Mobile fundamentally changes how we conduct business
For example, look at how the smartphone has become the essential shopping companion.
According to eConsultancy, 24 per cent of shoppers used mobile devices for Christmas shopping in 2012.
Google reckon that 64 per cent of Britons access the internet on their smartphones at least once a day.
And Google also estimates that one quarter of Britons intentionally have their smartphone with them to compare prices and inform themselves about products.
Two-thirds of British tablet owners have made a purchase from their device.
There’s a clear shift to mobile for last-minute queries for travel, hotels and accommodation. For example, in January 2013, 30 per cent of visits to Small Luxury Hotels’ website from the UK were from a mobile device. That’s 50 per cent more than the same period in 2012.
Mobile marketing is still modest compared to other forms of advertising
But so too was use of the internet not that very long ago. Is your website optimised for mobile
Spending on mobile advertising in the UK has now crossed the half-billion pound mark, accounting for ten per cent of digital spend. Mobile advertising grew like-for-like to £526m in 2012 from £203m in 2011.
In the last six months, 20 more of the UK’s top advertisers have produced mobile-optimised websites.
Mobile video advertising grew 1,601 per cent (yes, you read that correctly) in the past year: from ?0.8m in 2011 to £13m in 2012. That’s before 4G really begins to kick in.
So every business has to know its relevant mobile search metrics
This will either give you an edge (for now) or ensure you stay in the game (because rest assured others will get very, very cute).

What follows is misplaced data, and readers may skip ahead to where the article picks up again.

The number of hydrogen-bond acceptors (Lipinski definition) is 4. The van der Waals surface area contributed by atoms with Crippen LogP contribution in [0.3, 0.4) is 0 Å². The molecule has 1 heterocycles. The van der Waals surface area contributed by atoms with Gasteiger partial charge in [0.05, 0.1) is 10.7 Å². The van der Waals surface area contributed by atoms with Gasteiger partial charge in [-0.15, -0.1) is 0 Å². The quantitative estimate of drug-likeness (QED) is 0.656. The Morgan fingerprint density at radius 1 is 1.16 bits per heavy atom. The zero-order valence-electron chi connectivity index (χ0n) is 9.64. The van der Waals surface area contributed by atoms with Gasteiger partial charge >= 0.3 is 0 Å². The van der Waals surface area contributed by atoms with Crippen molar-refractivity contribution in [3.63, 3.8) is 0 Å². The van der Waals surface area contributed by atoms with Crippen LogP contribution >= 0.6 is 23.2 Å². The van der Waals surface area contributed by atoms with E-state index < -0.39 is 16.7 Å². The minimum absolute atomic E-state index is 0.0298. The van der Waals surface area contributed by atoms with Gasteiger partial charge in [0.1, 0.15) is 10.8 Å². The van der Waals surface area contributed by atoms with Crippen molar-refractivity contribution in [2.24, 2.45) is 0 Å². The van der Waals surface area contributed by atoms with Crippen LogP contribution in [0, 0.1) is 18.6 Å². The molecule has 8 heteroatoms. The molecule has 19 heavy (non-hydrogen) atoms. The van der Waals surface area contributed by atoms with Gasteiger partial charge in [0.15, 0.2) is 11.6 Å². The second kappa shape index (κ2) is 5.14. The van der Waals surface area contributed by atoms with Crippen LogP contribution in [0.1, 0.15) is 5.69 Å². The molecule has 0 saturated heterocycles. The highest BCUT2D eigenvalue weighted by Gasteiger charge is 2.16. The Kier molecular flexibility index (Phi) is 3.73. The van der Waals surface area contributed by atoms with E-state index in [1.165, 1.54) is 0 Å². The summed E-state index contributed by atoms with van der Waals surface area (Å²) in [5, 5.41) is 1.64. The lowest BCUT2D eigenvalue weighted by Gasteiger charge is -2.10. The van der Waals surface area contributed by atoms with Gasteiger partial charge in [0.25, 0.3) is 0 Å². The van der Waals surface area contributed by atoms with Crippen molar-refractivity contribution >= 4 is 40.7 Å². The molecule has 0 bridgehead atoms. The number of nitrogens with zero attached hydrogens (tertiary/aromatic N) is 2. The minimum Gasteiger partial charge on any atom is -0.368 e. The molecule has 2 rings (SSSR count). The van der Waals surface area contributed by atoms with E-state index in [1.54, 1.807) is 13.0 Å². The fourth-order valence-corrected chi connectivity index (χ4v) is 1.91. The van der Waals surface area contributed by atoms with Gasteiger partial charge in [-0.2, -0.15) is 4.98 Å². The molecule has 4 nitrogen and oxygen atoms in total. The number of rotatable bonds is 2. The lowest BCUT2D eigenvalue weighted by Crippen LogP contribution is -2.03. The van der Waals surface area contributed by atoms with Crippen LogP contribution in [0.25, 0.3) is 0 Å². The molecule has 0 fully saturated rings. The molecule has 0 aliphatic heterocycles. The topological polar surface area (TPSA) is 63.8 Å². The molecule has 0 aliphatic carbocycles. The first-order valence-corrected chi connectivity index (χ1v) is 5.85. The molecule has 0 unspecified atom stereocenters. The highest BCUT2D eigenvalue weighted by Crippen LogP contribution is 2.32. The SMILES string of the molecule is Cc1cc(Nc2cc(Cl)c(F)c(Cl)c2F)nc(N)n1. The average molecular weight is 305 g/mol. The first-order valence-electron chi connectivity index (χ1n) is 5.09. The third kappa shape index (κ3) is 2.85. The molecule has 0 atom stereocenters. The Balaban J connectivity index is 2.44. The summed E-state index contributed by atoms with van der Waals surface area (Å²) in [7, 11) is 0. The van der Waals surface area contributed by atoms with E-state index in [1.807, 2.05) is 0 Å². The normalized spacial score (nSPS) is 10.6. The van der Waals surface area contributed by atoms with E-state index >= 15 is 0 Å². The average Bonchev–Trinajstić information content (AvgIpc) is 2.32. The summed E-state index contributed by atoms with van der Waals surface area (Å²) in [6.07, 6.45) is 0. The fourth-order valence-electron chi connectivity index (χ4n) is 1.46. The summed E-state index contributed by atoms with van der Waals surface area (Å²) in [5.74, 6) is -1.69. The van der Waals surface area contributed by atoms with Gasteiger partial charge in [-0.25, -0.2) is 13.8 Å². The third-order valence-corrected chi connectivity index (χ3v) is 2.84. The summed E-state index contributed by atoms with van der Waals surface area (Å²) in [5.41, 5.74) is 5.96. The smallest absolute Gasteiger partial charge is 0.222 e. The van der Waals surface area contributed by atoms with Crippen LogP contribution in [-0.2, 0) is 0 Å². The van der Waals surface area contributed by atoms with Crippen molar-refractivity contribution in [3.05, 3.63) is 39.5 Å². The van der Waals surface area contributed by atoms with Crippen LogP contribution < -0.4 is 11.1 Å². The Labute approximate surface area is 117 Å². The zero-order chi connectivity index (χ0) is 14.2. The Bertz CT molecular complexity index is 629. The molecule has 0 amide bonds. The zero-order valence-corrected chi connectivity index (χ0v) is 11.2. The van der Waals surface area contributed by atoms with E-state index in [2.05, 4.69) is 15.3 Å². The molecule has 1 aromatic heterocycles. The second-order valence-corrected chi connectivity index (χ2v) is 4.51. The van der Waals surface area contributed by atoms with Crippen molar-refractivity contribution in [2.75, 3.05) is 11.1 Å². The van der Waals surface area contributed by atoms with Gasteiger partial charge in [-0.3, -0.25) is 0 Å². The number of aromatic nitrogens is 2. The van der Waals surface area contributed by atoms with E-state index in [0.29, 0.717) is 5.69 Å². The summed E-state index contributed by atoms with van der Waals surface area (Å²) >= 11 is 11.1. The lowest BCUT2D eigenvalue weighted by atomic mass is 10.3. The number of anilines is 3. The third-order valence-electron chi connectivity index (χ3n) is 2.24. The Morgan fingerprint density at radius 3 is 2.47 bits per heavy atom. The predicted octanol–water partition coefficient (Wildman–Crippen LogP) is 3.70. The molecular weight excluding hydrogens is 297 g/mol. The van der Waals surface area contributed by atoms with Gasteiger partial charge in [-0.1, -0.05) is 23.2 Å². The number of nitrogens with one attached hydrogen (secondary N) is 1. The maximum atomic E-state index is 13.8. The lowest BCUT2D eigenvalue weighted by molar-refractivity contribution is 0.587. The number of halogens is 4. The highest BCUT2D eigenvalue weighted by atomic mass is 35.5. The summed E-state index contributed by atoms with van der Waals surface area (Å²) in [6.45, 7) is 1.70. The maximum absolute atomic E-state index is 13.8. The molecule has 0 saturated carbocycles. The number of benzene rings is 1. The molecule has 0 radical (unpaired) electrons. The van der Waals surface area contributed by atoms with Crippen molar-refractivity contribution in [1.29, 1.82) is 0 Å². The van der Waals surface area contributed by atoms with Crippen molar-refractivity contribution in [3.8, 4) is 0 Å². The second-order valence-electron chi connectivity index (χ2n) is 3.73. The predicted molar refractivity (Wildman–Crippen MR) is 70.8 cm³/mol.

Recent analysis by the Direct Marketing Association showed that the number one search category for mobile users in the UK is news. But three out of ten people commonly search for local shopping information via their phones. And nearly the same percentage search for film and music.
According to a survey by xAd and Telmetrics, only 34 per cent of mobile searchers know exactly what they are looking for. In other words, good location-aware mobile advertisements could really make a difference (particularly if you own a restaurant). Because in the UK, two-thirds of users notice mobile ads with 20 per cent clicking through.
Google research says that 37 per cent of Britons look for local information at least once a week on their smartphone and 13 per cent look daily.
Mobile search shopping queries are two times more likely to be in store, says Google. And 55 per cent of conversions (store visit, phone call or purchase) happen within an hour of a mobile search. Actions happen quickly! 77 per cent of mobile searches are performed in a location where a PC is likely also to have been available.
One in three British iPhone users make a monthly purchase via their device.
The mobile phone is for calling people up, isn’t it?
Yes, but…The mobile is also the ultimate business model disrupter
It’s money: 68 per cent of Kenyan adults report using a mobile phone for money transactions.
It’s a means of staying in touch. Duh. Facebook accounts for 23 per cent of the time people spend on smartphones, says founder Mark Zuckerberg.
It’s a medical device. It’s thought that 40 per cent of all apps in development have some form of healthcare context. In October 2012, more than 6,000 apps were classified as “health?, ?Healthcare or ?medical. Many apps now have the status of ?medical device.
It’s a camera. In the US, more than four out of five people use their mobile phones as a camera.